When Subtraction Adds Value

When Subtraction Adds Value

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Imagining ways to introduce change is an essential skill no matter one’s occupation, role, or rank. Across a series of experiments, the authors found that people systematically overlook subtractive changes, instead following their instincts to add. There is nothing inherently wrong with adding. But if it becomes a business’s default path to improvement, that business may be failing to consider a whole class of other opportunities. With subtraction in mind, a designer might rid the app of unnecessary features, a manager might remove barriers to a more inclusive culture, and an advisory board member might suggest divesting from fossil fuels. The good news is that an understanding of the psychology behind subtraction neglect reveals some ways to avoid it.

Imagining ways to introduce change is an essential skill no matter one’s occupation, role, or rank. To distinguish an app, a designer envisions a unique new feature. To enhance workplace culture, a manager considers new training modules or incentives. To increase corporate social responsibility, an advisory board identifies green-energy investment opportunities.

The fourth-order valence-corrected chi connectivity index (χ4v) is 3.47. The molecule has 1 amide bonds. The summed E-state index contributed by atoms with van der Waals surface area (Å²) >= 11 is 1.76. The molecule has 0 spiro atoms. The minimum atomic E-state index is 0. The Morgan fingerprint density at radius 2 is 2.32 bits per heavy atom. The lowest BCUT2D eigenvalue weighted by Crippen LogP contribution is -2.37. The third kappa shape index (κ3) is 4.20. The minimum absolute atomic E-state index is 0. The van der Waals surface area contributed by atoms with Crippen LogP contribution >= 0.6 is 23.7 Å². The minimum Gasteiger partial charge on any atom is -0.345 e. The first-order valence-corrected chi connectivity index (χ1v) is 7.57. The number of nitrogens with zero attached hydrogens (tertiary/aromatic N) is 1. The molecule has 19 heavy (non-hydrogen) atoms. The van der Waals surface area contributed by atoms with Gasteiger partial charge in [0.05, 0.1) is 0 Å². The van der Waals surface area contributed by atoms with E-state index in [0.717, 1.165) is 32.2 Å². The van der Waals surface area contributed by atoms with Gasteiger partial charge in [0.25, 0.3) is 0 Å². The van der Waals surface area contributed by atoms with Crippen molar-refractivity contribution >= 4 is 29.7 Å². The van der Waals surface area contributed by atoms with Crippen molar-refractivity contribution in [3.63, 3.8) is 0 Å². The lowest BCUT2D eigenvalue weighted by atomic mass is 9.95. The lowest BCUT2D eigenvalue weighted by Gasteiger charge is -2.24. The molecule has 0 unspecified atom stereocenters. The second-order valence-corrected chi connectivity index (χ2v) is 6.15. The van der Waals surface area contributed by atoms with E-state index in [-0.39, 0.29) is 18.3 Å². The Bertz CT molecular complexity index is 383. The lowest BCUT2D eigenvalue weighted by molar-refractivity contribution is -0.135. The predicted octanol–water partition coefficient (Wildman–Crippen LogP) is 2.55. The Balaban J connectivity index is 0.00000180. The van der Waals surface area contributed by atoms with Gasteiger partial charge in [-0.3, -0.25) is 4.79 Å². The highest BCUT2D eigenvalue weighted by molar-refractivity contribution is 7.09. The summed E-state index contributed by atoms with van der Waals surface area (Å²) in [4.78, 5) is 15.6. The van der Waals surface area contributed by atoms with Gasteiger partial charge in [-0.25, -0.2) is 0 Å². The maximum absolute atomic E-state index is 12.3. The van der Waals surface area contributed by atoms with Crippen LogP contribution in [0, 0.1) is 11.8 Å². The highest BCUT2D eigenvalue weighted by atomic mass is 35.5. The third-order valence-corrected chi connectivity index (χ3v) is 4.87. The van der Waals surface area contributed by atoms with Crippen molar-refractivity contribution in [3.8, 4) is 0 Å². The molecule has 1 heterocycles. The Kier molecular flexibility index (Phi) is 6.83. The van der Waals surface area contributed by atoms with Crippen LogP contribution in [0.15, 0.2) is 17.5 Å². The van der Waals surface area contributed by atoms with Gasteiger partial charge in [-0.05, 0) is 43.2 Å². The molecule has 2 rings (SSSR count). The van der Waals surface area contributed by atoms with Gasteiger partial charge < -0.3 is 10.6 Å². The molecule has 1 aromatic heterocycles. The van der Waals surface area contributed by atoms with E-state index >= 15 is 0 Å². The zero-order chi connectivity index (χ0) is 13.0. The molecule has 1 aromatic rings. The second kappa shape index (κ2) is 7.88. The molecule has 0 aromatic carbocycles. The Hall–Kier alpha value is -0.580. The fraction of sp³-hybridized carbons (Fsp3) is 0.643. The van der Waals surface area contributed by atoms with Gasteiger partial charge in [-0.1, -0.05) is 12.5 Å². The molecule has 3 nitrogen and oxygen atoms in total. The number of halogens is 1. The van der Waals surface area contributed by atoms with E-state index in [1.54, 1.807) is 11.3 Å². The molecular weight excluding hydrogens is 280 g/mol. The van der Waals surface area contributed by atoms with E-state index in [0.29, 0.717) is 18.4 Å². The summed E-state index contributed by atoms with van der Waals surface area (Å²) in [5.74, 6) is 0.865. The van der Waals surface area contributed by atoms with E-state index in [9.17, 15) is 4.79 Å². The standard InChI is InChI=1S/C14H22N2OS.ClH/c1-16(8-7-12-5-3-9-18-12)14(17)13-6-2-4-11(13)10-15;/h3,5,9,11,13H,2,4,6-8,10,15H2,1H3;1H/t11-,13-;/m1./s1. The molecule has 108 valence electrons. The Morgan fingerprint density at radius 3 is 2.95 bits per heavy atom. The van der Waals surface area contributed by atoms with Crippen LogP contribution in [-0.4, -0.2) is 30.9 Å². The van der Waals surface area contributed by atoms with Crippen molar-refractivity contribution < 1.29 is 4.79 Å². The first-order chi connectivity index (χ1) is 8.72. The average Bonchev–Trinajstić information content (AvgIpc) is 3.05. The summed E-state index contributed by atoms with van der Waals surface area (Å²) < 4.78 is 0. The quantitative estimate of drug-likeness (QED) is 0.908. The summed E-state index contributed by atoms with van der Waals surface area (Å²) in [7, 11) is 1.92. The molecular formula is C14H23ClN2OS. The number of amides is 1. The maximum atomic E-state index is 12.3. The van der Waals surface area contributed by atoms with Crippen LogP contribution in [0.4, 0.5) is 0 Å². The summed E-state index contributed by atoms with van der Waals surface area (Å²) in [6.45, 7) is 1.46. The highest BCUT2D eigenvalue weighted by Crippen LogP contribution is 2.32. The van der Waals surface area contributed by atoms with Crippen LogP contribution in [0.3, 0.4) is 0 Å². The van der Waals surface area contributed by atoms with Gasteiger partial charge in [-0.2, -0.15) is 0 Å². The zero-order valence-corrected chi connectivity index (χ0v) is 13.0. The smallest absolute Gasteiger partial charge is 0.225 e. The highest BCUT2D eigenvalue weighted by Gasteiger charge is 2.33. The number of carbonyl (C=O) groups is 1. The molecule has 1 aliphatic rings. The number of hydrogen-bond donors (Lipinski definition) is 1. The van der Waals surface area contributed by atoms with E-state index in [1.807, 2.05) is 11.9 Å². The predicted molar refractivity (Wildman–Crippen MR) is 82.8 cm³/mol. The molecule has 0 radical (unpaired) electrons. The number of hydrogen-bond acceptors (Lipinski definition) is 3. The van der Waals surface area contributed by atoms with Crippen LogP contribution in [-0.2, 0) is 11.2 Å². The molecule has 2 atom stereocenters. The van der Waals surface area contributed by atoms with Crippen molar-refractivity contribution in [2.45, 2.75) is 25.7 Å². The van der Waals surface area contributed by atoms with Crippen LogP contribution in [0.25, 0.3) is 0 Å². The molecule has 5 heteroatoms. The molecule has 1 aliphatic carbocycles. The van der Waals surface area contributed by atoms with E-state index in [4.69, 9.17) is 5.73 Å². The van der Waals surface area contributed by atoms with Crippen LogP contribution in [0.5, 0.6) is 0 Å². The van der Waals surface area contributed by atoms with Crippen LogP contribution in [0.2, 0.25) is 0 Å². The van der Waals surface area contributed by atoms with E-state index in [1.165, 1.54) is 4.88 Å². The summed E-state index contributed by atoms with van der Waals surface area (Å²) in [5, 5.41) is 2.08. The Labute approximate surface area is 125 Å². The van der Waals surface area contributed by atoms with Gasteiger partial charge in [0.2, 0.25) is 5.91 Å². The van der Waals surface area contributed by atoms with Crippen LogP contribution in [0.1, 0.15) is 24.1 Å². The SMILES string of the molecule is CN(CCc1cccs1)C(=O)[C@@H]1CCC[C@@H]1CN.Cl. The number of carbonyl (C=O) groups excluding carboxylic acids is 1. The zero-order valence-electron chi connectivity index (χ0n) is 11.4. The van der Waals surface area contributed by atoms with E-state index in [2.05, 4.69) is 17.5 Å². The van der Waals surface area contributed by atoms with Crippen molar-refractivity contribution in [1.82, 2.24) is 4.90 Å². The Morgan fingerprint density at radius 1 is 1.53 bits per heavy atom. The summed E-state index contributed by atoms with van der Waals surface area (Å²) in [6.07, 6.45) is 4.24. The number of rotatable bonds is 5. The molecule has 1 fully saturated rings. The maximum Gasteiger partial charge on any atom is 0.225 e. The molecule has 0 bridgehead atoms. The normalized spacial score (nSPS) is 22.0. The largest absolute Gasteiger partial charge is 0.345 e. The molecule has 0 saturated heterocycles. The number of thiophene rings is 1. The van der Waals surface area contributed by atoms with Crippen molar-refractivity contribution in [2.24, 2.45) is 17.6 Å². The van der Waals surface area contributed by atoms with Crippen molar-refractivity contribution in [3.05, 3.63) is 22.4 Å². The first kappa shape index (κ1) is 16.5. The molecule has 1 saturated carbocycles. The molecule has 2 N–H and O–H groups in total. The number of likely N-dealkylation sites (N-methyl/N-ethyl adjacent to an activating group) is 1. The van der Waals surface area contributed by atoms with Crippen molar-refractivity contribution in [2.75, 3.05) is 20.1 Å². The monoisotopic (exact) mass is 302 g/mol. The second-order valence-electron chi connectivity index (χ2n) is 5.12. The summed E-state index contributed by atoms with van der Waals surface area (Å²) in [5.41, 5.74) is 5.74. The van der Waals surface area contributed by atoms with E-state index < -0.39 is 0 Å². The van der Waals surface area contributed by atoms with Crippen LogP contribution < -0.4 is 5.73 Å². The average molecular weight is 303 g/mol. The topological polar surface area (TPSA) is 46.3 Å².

Notice that each of these changes would add something to what already exists.

There is nothing inherently wrong with adding. But if it becomes a business’s default path to improvement, that business may be failing to consider a whole class of other opportunities. In one study of organizational change, for example, we found that when stakeholders suggested hundreds of ways to improve an organization, fewer than 10% of those improvements involved taking something away. Across a series of follow-up experiments, we demonstrated that people systematically overlook subtractive changes.

But subtraction has untapped potential. With subtraction in mind, the designer might rid the app of unnecessary features, the manager might remove barriers to a more inclusive culture, and the advisory board member might suggest divesting from fossil fuels. The good news is that an understanding of the psychology behind subtraction neglect reveals some ways to avoid it.

Why People Overlook Subtraction

The paltry rate of subtraction in our organizational-improvement study was no fluke. We observed similarly low rates of subtraction across multiple tasks. To improve a redundant piece of writing, few participants produced an edit with fewer words. To improve a jam-packed travel itinerary, few removed events to allow them to savor the ones that remained. To improve a Lego structure, almost no one took pieces away. Whether people were changing ideas, situations, or objects, the dominant tendency was to do so by adding.